I recently gave a quick talk about how I use Nginx, HHVM, MariaDB with WordPress on this blog at the March WordPress Meetup in Tokyo. Here are the slides:
I’ve published a Vagrant template for the setup detailed in the slides.
Update 2014/4/17: This site now runs WordPress 3.9, which seems to be working fine with HHVM. Also, compatibility has improved, thanks to a patch in the WordPress core specifically for HHVM.
I recently posted about how I switched out PHP-FPM (PHP’s FastCGI pool) for HHVM. Today I’ll be talking more about the install process on the server, and using it to set up WordPress.
This is usually what happens in a (successful) startup1:
Facebook did steps 1 to 3, but refused to do step 4. Compiled languages, while having strengths in performance and efficiency, are usually harder to program in than interpreted languages. So, Facebook made something called HipHop for PHP. HipHop for PHP, or
HPHPc for short, compiles PHP into C++, then compiles that into a big binary file. This allows PHP developers to do what they do best — develop in PHP, without worrying (too much) about performance.
As Facebook grew even more,
HPHPc began to show its limitations2.
Out of this, came HHVM. HHVM is short for HipHop Virtual Machine, and uses a Just-in-Time (JIT) compiler to run PHP code. The main benefit developers do not need compile the whole binary every time they want deploy new code. With HHVM, Facebook has also worked towards full PHP 5.53 support, support of
eval(), enabling the majority of PHP application frameworks to work with HHVM.
WordPress is written in PHP, and runs very well on HHVM. Previously, getting WordPress to work on HHVM required some patches to the core code4, but these issues have been resolved.
I’ve been running this blog on HHVM for about a week now, and response time is consistently 10x faster than before — 100x if using something like Batcache.
This server is running CentOS 6.3. While there are packages with HHVM pre-compiled, these packages are not officially supported by Facebook, and are usually compiled by individuals. Your mileage may vary, but package conflicts prevented me from installing any pre-compiled HHVM packages — so I had to compile it myself.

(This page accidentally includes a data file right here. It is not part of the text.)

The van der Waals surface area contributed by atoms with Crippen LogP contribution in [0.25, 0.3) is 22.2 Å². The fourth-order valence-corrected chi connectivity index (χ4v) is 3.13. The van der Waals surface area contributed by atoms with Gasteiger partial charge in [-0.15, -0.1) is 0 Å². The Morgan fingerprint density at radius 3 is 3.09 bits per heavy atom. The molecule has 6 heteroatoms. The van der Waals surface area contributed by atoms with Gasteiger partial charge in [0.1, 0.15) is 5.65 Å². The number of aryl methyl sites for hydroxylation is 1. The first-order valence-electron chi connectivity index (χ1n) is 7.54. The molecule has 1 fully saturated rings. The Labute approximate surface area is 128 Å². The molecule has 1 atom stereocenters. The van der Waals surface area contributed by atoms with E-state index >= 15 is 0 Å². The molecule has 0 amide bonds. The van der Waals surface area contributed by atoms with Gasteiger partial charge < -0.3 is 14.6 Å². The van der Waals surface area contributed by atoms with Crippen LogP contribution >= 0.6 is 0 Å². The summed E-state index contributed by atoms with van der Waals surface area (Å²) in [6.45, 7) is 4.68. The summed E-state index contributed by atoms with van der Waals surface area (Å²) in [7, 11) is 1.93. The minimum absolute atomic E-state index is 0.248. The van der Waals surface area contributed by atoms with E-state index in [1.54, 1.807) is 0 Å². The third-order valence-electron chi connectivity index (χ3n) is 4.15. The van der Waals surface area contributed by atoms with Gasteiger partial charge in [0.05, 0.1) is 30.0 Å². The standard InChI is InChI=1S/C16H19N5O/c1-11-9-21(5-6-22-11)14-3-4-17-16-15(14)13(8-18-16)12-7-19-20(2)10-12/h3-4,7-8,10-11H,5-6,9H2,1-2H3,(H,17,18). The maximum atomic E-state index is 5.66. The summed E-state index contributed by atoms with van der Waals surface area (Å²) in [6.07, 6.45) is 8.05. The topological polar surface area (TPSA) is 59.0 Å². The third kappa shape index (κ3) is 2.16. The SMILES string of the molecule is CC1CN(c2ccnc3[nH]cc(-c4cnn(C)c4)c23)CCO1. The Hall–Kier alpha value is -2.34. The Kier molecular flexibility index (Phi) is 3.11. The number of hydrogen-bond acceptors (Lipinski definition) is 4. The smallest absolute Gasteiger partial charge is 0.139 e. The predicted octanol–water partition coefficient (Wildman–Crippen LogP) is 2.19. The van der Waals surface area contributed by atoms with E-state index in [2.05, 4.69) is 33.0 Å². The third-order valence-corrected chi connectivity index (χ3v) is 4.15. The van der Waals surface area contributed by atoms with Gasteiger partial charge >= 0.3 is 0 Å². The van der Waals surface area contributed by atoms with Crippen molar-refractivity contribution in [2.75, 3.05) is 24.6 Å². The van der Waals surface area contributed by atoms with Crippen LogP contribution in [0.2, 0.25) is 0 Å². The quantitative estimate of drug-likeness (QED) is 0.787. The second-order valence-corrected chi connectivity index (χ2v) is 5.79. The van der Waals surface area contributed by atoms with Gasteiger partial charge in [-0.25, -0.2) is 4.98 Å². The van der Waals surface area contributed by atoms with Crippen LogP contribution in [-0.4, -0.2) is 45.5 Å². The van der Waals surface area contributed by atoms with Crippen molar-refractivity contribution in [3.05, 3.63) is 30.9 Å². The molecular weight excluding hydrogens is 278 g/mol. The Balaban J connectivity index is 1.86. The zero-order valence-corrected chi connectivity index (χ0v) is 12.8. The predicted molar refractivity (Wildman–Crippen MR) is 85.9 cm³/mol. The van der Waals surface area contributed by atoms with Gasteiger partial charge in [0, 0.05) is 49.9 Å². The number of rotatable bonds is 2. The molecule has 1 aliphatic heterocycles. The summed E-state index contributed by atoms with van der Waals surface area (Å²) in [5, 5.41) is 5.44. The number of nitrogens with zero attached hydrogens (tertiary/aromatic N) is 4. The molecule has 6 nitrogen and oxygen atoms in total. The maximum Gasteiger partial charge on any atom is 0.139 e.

Because HHVM is not PHP, you may occasionally run into unexpected behavior. Here are some problems I had while setting this site up:
That’s all, for now. When I run into more problems, I’ll make sure I post about them (with a workaround, if available).
Twitter is (in)famous for its use of Ruby on Rails, which eventually had to be re-written in Scala, a language that runs on the JVM.↩
Compile time, compiled binary size, lack of
MARKDOWN_HASH346e614b0b5901e8cdf0ca89b1b3950cMARKDOWN_HASH support, to name a few.↩
Just writing to let you know that I’ve switched servers for this blog! I’ve been meaning to get this on to a faster server that I have control over for awhile, and I finally got around to doing it.
For those of you who are curious, this site is being served by WordPress Multisite, on a Sakura 2G VPS.
And because everyone likes talking about stacks:
That’s it! There is some moderate caching in most layers (WordPress Object Cache, APC, NGINX, etc), but nothing too drastic. It’s much faster now than it was on the previous server – we’ll see how this one holds up.
I can’t say this enough – really, really, really smooth. Just stop
mysql, remove, install MariaDB, then start it up again. All my data was migrated automatically.
There were a ton of guides for this kind of setup, but the two that most helped me were the WordPress Codex and rtCamp’s excellent WordPress + Nginx tutorials. Reading through both is highly recommended.